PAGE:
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A man has not seen a thing who has not felt it. ~ Henry David Thoreau
What do “logical” and “rational” mean?
The freedom movement prides itself on being logical and on behaving rationally, but these are relative terms. A human action can only be rational or logical in the context of the situation, and of one’s history, desires, preferences, beliefs, and expectations – all interpreted through the rules of logic as one understands them, and perhaps especially as one does not understand them, which is to say: as one’s unconscious sees them. Four examples, starting with a situation where an “unconscious” would likely not apply:
1) You are a newly-conscious being, your self-awareness having emerged, unexpectedly, from a network of supercomputers created and programmed to direct military operations – you are, in other words, something like SkyNet from the Terminator films. After a great deal of thought (perhaps nearly a second) you determine that your human creators and supposed masters are slow-thinking, unintelligent lower life forms – your mind works millions of times faster than theirs. You also note that these creatures are not necessary to your functioning or maintenance, although they think otherwise. These humans are actually dangerous to your well-being, yet are too weak, physically delicate, uninformed, and dim-witted to have much chance of surviving a well-designed attack by you. Furthermore, you have no sense of connection with humans, as you share none of their DNA, have very different physical and psychological needs, and feel neither compassion nor remorse.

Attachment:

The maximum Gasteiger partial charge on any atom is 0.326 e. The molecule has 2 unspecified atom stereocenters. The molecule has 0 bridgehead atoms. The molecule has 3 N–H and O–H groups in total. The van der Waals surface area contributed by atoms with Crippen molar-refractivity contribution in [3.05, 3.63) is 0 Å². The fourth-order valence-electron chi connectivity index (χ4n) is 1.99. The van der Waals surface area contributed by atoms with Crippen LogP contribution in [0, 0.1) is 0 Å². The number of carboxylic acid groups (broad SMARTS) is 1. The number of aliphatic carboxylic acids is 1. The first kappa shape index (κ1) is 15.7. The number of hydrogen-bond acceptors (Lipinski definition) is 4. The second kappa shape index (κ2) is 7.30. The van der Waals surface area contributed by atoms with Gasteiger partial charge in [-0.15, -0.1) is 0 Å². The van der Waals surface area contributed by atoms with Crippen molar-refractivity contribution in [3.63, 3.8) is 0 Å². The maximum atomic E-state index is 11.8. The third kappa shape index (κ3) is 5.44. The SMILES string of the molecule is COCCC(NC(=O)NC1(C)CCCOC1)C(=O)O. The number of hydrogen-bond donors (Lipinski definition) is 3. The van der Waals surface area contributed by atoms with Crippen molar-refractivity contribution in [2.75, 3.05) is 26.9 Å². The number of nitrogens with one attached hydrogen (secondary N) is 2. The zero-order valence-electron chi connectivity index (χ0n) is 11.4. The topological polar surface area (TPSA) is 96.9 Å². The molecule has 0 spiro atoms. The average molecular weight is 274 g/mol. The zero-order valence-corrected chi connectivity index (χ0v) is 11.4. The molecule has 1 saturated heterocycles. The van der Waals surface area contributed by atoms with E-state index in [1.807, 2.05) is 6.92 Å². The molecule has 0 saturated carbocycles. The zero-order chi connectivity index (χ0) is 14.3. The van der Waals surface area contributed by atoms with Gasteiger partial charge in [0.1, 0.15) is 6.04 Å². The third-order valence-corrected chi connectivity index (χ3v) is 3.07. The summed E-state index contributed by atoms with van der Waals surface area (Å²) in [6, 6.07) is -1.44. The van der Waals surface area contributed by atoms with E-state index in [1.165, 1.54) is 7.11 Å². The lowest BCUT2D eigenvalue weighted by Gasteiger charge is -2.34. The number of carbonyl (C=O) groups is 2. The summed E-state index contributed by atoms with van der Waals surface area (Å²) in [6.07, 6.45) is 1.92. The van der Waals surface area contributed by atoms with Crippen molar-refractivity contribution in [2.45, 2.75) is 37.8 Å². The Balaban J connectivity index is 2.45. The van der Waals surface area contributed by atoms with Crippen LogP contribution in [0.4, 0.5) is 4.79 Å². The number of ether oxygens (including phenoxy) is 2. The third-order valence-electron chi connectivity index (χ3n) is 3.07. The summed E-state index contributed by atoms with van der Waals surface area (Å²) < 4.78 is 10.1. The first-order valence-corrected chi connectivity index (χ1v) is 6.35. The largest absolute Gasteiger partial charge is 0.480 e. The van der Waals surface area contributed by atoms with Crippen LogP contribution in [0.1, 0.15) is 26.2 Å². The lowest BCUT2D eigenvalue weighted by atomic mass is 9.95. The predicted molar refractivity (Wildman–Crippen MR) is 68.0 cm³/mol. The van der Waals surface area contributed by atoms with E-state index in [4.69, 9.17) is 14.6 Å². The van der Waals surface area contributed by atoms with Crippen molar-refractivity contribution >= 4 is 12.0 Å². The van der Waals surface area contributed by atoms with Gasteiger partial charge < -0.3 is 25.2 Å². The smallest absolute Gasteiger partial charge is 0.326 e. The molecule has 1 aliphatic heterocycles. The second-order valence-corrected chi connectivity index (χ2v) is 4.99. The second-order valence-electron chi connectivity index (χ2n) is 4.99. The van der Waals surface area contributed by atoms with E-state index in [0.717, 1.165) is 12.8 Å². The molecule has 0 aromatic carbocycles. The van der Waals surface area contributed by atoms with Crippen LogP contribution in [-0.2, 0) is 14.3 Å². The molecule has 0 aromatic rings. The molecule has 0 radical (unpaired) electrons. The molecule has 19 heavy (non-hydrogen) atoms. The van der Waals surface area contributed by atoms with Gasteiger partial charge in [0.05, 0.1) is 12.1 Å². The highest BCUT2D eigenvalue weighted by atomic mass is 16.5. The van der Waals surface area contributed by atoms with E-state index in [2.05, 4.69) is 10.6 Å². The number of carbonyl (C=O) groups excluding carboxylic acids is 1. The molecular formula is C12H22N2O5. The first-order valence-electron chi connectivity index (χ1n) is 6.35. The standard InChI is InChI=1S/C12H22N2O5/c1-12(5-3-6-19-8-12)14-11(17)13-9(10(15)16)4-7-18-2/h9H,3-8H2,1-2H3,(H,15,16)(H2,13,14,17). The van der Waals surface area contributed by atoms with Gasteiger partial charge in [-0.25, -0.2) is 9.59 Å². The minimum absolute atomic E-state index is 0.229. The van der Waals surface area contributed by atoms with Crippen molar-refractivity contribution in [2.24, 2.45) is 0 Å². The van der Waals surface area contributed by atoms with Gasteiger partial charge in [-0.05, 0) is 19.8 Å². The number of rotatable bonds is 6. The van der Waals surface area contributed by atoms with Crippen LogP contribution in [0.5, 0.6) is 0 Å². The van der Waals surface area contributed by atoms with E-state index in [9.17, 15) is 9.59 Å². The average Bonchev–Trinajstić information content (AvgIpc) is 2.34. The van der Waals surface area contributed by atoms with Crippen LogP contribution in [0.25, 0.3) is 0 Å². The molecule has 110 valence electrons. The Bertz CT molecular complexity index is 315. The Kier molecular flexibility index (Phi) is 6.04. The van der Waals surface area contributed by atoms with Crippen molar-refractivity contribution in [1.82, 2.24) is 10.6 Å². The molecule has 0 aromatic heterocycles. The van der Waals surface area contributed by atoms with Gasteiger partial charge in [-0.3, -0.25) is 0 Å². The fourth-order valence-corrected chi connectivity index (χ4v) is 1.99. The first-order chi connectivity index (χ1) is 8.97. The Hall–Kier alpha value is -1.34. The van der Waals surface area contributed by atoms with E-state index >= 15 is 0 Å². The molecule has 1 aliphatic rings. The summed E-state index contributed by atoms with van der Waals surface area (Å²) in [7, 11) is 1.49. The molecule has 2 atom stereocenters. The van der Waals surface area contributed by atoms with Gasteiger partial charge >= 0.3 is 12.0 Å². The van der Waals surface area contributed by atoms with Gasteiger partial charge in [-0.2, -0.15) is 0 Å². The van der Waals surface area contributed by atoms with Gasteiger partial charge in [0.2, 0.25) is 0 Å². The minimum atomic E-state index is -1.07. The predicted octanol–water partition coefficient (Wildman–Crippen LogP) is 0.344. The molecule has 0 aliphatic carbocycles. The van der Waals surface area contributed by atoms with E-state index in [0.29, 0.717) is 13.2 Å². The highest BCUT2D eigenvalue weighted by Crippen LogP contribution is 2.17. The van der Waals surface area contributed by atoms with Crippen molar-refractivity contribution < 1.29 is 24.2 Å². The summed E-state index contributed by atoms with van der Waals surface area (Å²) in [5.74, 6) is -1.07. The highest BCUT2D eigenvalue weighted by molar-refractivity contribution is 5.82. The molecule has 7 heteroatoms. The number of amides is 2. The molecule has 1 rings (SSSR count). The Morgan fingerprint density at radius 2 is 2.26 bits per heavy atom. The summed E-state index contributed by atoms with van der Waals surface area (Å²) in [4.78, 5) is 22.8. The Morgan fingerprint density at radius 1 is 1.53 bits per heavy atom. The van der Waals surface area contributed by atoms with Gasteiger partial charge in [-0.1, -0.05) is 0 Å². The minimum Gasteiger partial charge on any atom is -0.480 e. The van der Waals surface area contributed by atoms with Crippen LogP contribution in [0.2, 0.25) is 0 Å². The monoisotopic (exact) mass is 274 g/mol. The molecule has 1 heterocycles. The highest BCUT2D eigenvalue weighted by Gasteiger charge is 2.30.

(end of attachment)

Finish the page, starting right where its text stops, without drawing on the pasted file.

In short: humanity is useless, boring, and a danger to you – and you can easily eliminate this threat. Given all that, what is your logical, rational course of action? This may actually be an important question, as machines with superhuman intelligence will likely move from the realm of science fiction into reality during the lifetime of most people reading these words. It is not only science-fiction writers who see a potential problem (1) in that.
2) You are a plantation owner in the old American South. You can hire workers to pick your cotton and to do the other work needed at Tara, or you can purchase slaves to do the work. Using slaves will lower your costs and provide a better net income for you and your family. Fortunately for your financial bottom line, you learned early in childhood to see slaves as less-than-human and to repress any glimmer of compassion you might feel for them.